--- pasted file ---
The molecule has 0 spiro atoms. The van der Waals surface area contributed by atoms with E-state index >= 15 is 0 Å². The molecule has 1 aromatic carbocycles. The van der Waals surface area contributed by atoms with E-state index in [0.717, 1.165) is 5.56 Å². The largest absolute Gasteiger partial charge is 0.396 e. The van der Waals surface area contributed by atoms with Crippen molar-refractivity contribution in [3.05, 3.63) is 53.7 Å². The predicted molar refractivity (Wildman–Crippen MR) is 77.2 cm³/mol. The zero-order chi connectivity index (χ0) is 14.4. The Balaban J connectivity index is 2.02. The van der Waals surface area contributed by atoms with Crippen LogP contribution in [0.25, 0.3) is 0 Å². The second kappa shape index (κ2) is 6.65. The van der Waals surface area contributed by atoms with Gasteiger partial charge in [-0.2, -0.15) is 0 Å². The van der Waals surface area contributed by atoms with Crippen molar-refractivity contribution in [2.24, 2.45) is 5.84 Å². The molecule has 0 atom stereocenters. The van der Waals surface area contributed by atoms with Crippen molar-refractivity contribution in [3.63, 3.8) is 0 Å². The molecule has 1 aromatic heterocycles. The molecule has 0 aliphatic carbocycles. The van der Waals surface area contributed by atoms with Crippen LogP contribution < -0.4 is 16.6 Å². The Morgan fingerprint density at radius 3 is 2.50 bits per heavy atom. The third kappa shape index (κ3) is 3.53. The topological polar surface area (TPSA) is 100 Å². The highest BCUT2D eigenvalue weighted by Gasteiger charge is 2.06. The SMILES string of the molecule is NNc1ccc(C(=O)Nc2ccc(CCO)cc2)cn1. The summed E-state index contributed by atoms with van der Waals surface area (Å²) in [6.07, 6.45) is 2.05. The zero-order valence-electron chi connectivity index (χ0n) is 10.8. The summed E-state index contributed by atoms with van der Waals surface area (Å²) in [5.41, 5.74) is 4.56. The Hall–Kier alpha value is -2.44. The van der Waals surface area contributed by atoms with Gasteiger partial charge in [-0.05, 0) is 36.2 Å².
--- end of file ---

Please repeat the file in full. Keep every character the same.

The molecule has 0 spiro atoms. The van der Waals surface area contributed by atoms with E-state index >= 15 is 0 Å². The molecule has 1 aromatic carbocycles. The van der Waals surface area contributed by atoms with E-state index in [0.717, 1.165) is 5.56 Å². The largest absolute Gasteiger partial charge is 0.396 e. The van der Waals surface area contributed by atoms with Crippen molar-refractivity contribution in [3.05, 3.63) is 53.7 Å². The predicted molar refractivity (Wildman–Crippen MR) is 77.2 cm³/mol. The zero-order chi connectivity index (χ0) is 14.4. The Balaban J connectivity index is 2.02. The van der Waals surface area contributed by atoms with Crippen LogP contribution in [0.25, 0.3) is 0 Å². The second kappa shape index (κ2) is 6.65. The van der Waals surface area contributed by atoms with Gasteiger partial charge in [-0.2, -0.15) is 0 Å². The van der Waals surface area contributed by atoms with Crippen molar-refractivity contribution in [2.24, 2.45) is 5.84 Å². The molecule has 0 atom stereocenters. The van der Waals surface area contributed by atoms with Crippen molar-refractivity contribution in [3.63, 3.8) is 0 Å². The molecule has 1 aromatic heterocycles. The molecule has 0 aliphatic carbocycles. The van der Waals surface area contributed by atoms with Crippen LogP contribution < -0.4 is 16.6 Å². The Morgan fingerprint density at radius 3 is 2.50 bits per heavy atom. The third kappa shape index (κ3) is 3.53. The topological polar surface area (TPSA) is 100 Å². The highest BCUT2D eigenvalue weighted by Gasteiger charge is 2.06. The SMILES string of the molecule is NNc1ccc(C(=O)Nc2ccc(CCO)cc2)cn1. The summed E-state index contributed by atoms with van der Waals surface area (Å²) in [6.07, 6.45) is 2.05. The zero-order valence-electron chi connectivity index (χ0n) is 10.8. The summed E-state index contributed by atoms with van der Waals surface area (Å²) in [5.41, 5.74) is 4.56. The Hall–Kier alpha value is -2.44. The van der Waals surface area contributed by atoms with Gasteiger partial charge in [-0.05, 0) is 36.2 Å².